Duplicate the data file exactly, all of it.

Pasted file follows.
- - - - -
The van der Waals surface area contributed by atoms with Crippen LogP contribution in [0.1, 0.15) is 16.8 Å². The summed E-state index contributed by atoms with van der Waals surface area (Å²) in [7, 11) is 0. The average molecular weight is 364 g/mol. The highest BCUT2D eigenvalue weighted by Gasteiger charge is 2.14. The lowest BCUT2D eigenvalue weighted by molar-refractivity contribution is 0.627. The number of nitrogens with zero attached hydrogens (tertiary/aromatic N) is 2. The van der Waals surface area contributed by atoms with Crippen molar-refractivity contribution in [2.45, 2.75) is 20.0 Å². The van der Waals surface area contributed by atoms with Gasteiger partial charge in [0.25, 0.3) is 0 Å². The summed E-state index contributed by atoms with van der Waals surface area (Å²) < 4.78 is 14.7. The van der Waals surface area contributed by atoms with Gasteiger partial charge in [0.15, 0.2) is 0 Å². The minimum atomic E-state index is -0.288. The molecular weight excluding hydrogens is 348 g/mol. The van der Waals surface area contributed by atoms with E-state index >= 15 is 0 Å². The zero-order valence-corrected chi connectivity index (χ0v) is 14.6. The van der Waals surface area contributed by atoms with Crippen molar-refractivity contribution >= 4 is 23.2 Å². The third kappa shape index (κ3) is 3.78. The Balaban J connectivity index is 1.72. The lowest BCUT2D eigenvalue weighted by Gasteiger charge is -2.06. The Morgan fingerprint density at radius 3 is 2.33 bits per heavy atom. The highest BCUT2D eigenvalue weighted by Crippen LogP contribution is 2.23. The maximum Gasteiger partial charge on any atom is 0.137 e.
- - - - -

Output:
The van der Waals surface area contributed by atoms with Crippen LogP contribution in [0.1, 0.15) is 16.8 Å². The summed E-state index contributed by atoms with van der Waals surface area (Å²) in [7, 11) is 0. The average molecular weight is 364 g/mol. The highest BCUT2D eigenvalue weighted by Gasteiger charge is 2.14. The lowest BCUT2D eigenvalue weighted by molar-refractivity contribution is 0.627. The number of nitrogens with zero attached hydrogens (tertiary/aromatic N) is 2. The van der Waals surface area contributed by atoms with Crippen molar-refractivity contribution in [2.45, 2.75) is 20.0 Å². The van der Waals surface area contributed by atoms with Gasteiger partial charge in [0.25, 0.3) is 0 Å². The summed E-state index contributed by atoms with van der Waals surface area (Å²) < 4.78 is 14.7. The van der Waals surface area contributed by atoms with Gasteiger partial charge in [0.15, 0.2) is 0 Å². The minimum atomic E-state index is -0.288. The molecular weight excluding hydrogens is 348 g/mol. The van der Waals surface area contributed by atoms with E-state index >= 15 is 0 Å². The zero-order valence-corrected chi connectivity index (χ0v) is 14.6. The van der Waals surface area contributed by atoms with Crippen molar-refractivity contribution >= 4 is 23.2 Å². The third kappa shape index (κ3) is 3.78. The Balaban J connectivity index is 1.72. The lowest BCUT2D eigenvalue weighted by Gasteiger charge is -2.06. The Morgan fingerprint density at radius 3 is 2.33 bits per heavy atom. The highest BCUT2D eigenvalue weighted by Crippen LogP contribution is 2.23. The maximum Gasteiger partial charge on any atom is 0.137 e.